A brief note on the existence and the importance of standard algorithms for mental arithmetic. This was a contribution to a discussion on the Kto15 list in August, 2001.

See the Education Page of Bas Braams - Links, Articles, Essays, and Opinions on K-12 Education - for related matter.

Dear Colleagues,

One should be careful in these discussions about standard algorithms. There are well-established standard algorithms for paper-and-pencil arithmetic. There are different standard algorithms for mental arithmetic, and in mental arithmetic there is also much scope for nonstandard shortcuts. Pupils should learn both paper-and-pencil and mental arithmetic.

The standard algorithms for paper-and-pencil addition, subtraction and multiplication operate right to left; one column at a time in the case of addition of many numbers. The standard algorithms for mental arithmetic operate left to right. The standard algorithm for division operates the same way for paper-and-pencil and for mental arithmetic; the two cases diverge only when it comes to the multiplication step that is a component of the division algorithm.

The example in the text quoted by Elizabeth is a small problem, 3*36. Pupils should be able to apply the standard algorithm of mental arithmetic and think to themselves "90, plus 18, makes 108". They should know the multiplication tables by heart, so as not to forget the 90 while they are figuring out 3*6=18. In the early stages of their training they should also do examples such as 3*36 by standard paper-and-pencil arithmetic, working right to left, but they should develop to the stage where 3*36 is within their facilities for mental arithmetic.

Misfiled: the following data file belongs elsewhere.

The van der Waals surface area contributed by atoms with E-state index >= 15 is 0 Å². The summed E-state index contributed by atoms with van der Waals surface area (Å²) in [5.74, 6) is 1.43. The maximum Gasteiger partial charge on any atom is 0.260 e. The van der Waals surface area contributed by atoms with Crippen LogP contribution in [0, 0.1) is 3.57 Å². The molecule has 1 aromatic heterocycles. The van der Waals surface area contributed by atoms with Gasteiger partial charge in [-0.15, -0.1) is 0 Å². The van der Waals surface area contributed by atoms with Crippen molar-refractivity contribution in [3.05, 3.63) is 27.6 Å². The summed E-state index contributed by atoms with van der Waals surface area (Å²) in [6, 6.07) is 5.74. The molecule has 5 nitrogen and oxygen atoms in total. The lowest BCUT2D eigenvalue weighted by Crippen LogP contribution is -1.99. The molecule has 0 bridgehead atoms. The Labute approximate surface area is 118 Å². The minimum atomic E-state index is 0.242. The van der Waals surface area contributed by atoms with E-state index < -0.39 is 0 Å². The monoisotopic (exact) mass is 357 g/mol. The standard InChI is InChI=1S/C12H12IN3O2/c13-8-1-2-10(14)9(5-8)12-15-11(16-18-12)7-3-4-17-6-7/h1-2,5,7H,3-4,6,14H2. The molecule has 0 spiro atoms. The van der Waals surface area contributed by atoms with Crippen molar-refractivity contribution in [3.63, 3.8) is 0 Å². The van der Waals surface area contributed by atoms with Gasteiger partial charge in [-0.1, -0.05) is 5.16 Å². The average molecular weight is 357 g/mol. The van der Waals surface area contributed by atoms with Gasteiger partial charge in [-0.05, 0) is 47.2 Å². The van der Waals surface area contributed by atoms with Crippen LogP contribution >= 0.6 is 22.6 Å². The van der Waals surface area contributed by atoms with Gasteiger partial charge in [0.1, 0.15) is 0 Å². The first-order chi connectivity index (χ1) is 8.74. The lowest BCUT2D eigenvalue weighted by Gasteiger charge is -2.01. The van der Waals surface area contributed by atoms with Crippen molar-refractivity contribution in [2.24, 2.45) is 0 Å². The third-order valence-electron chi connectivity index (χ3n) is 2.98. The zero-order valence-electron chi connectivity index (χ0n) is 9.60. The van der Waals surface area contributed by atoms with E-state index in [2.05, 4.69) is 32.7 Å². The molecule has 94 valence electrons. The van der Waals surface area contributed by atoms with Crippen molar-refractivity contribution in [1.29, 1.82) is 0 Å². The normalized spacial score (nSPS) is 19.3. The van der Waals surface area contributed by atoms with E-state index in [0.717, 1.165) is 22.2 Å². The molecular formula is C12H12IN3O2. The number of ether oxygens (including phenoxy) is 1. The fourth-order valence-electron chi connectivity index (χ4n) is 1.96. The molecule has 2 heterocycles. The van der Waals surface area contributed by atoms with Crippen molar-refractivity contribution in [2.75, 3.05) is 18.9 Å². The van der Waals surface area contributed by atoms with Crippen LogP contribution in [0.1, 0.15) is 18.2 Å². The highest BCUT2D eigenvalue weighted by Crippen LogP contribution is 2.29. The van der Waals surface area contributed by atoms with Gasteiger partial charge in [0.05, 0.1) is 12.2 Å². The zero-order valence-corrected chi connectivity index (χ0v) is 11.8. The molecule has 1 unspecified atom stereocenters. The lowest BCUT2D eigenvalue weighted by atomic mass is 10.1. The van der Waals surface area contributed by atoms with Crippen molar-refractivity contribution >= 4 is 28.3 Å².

If the example were instead, 3*39, then the pupil might use the standard algorithm for mental arithmetic and think "90, 27, makes 117", but a superior thought process is for the student to think "120-3=117".

So there are multiple algorithms for arithmetic, and students should be acquainted with these multiple algorithms and should have facility in both paper-and-pencil and mental computation. The algorithms can and should be taught and practiced.

There is nothing fuzzy about this. The fuzzy confusion sets in only when it is said that students should discover their own algorithms, or when it is said or implied that the multiple algorithms are equally good, or that students can only understand well what they have discovered for themselves.

Let's be clear also that there are, in principle, many algorithms for paper-and-pencil arithmetic. One can add a column of numbers working left to right, or working on one pair of numbers at a time. But the right to left column method is clearly superior, and should be taught as the standard algorithm.

Bas

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Bastiaan J. Braams
- braams@math.nyu.edu

Courant Institute, New York University

251 Mercer Street, New York, NY 10012-1185